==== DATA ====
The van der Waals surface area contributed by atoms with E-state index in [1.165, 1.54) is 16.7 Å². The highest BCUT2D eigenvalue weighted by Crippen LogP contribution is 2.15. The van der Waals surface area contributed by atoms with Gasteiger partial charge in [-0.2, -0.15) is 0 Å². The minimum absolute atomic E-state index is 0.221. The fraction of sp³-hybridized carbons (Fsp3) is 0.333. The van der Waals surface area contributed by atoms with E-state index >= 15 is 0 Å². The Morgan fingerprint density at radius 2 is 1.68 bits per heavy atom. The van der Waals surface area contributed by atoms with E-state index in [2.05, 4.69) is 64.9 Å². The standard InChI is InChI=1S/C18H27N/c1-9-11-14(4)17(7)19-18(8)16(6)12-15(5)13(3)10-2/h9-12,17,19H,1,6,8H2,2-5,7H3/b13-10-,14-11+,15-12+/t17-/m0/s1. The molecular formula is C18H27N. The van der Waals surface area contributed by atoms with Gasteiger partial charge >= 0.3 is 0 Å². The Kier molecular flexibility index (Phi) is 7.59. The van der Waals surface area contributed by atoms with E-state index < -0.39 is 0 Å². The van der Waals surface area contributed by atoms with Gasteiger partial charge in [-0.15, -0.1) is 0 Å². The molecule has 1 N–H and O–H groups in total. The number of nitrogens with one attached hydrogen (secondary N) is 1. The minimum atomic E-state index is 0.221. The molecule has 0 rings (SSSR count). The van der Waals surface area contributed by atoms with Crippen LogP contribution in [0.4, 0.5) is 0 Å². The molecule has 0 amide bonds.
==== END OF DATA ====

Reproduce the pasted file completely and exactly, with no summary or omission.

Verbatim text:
The van der Waals surface area contributed by atoms with E-state index in [1.165, 1.54) is 16.7 Å². The highest BCUT2D eigenvalue weighted by Crippen LogP contribution is 2.15. The van der Waals surface area contributed by atoms with Gasteiger partial charge in [-0.2, -0.15) is 0 Å². The minimum absolute atomic E-state index is 0.221. The fraction of sp³-hybridized carbons (Fsp3) is 0.333. The van der Waals surface area contributed by atoms with E-state index >= 15 is 0 Å². The Morgan fingerprint density at radius 2 is 1.68 bits per heavy atom. The van der Waals surface area contributed by atoms with E-state index in [2.05, 4.69) is 64.9 Å². The standard InChI is InChI=1S/C18H27N/c1-9-11-14(4)17(7)19-18(8)16(6)12-15(5)13(3)10-2/h9-12,17,19H,1,6,8H2,2-5,7H3/b13-10-,14-11+,15-12+/t17-/m0/s1. The molecular formula is C18H27N. The van der Waals surface area contributed by atoms with Gasteiger partial charge >= 0.3 is 0 Å². The Kier molecular flexibility index (Phi) is 7.59. The van der Waals surface area contributed by atoms with E-state index < -0.39 is 0 Å². The van der Waals surface area contributed by atoms with Gasteiger partial charge in [-0.15, -0.1) is 0 Å². The molecule has 1 N–H and O–H groups in total. The number of nitrogens with one attached hydrogen (secondary N) is 1. The minimum atomic E-state index is 0.221. The molecule has 0 rings (SSSR count). The van der Waals surface area contributed by atoms with Crippen LogP contribution in [0.4, 0.5) is 0 Å². The molecule has 0 amide bonds.